Large Language Models (LLMs) are here to stay. With the recent release of Llama 2, LLMs are approaching the performance of ChatGPT and with proper tuning can even exceed it.
Using these LLMs is often not as straightforward as it seems especially if you want to fine-tune the LLM to your specific use case.
In this article, we will go through 3 of the most common methods for improving the performance of any LLM:
Retrieval Augmented Generation (RAG)
Parameter Efficient Fine-Tuning (PEFT)
There are many more methods but these are the easiest and can result in major improvements without much work.
These 3 methods start from the least complex method, the so-called low-hanging fruits, to one of the more complex methods for improving your LLM.
To get the most out of LLMs, you can even combine all three methods!
Before we get started, here is a more in-depth overview of the methods for easier reference:
You can also follow along with the Google Colab Notebook to make sure everything works as intended.
Update: I uploaded a video version to YouTube that goes more in-depth into how to use these methods:
Load Llama 2 🦙
Before we get started, we need to load in an LLM to use throughout these examples. We’re going with the base Llama 2 as it shows incredible performance and because I am a big fan of sticking with foundation models in tutorials.
We will first need to accept the license before we can get started. Follow these steps:
After doing so, we can log in with our HuggingFace credentials so that this environment knows we have permission to download the Llama 2 model that we are interested in:
from huggingface_hub import notebook_login notebook_login()
Next, we can load in the 13B variant of Llama 2:
from torch import cuda, bfloat16 import transformers model_id = 'meta-llama/Llama-2-13b-chat-hf' pyt # 4-bit Quanityzation to load Llama 2 with less GPU memory bnb_config = transformers.BitsAndBytesConfig( load_in_4bit=True, bnb_4bit_quant_type='nf4', bnb_4bit_use_double_quant=True, bnb_4bit_compute_dtype=bfloat16 ) # Llama 2 Tokenizer tokenizer = transformers.AutoTokenizer.from_pretrained(model_id) # Llama 2 Model model = transformers.AutoModelForCausalLM.from_pretrained( model_id, trust_remote_code=True, quantization_config=bnb_config, device_map='auto', ) model.eval() # Our text generator generator = transformers.pipeline( model=model, tokenizer=tokenizer, task='text-generation', temperature=0.1, max_new_tokens=500, repetition_penalty=1.1 )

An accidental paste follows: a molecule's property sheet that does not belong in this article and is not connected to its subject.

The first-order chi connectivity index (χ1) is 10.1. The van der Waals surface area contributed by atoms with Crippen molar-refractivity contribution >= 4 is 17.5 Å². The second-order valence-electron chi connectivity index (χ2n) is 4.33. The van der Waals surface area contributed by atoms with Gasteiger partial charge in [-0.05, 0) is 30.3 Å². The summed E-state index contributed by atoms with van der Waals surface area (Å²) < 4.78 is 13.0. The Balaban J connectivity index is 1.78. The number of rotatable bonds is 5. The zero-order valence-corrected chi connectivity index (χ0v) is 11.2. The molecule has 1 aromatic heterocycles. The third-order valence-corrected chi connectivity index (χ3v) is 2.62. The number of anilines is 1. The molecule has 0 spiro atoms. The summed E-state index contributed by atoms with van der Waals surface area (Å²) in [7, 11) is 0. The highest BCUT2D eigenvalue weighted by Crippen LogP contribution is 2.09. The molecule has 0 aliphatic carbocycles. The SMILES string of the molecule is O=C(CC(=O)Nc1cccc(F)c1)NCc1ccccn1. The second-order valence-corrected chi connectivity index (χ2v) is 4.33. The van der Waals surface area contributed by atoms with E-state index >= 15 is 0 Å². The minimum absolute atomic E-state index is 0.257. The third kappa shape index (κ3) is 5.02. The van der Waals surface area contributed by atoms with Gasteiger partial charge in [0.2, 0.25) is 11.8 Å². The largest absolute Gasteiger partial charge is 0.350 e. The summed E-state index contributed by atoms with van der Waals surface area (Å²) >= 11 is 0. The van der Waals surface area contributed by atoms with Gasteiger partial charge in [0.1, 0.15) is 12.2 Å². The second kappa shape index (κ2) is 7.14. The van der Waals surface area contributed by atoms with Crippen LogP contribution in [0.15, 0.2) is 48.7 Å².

Most open-source LLMs have some sort of template that you must adhere to when creating prompts. In the case of Llama 2, the following helps guide the prompts:
This means that we would have to use the prompt as follows to generate text properly:
basic_prompt = """ <s>[INST] <<SYS>> You are a helpful assistant <</SYS>> What is 1 + 1? [/INST] """ print(generator(basic_prompt)["generated_text"])
Which generates the following output:
""" Oh my, that's a simple one! The answer to 1 + 1 is... (drumroll please)... 2! 😄 """
What a cheeky LLM!
The template is less complex than it seems but with a bit of practice, you should get it right in no time.
Now, let’s dive into our first method for improving the output of an LLM, prompt engineering.
1. Prompt Engineering ⚙️
How we ask the LLM something has a major effect on the quality of the output that we get. We need to be precise, complete and give examples of the output we are interested in.
This tailoring of your prompt is called prompt engineering.
Prompt engineering is such an amazing way to “tune” your model. It requires no updating of the model and you can quickly iterate over it.
There are two major concepts in prompt engineering:
Example-based Prompt Engineering
In example-based prompting, such as one-shot or few-shot learning, we provide the LLM with a couple of examples of what we are looking for.
This generally generates text that is more aligned with how we want it.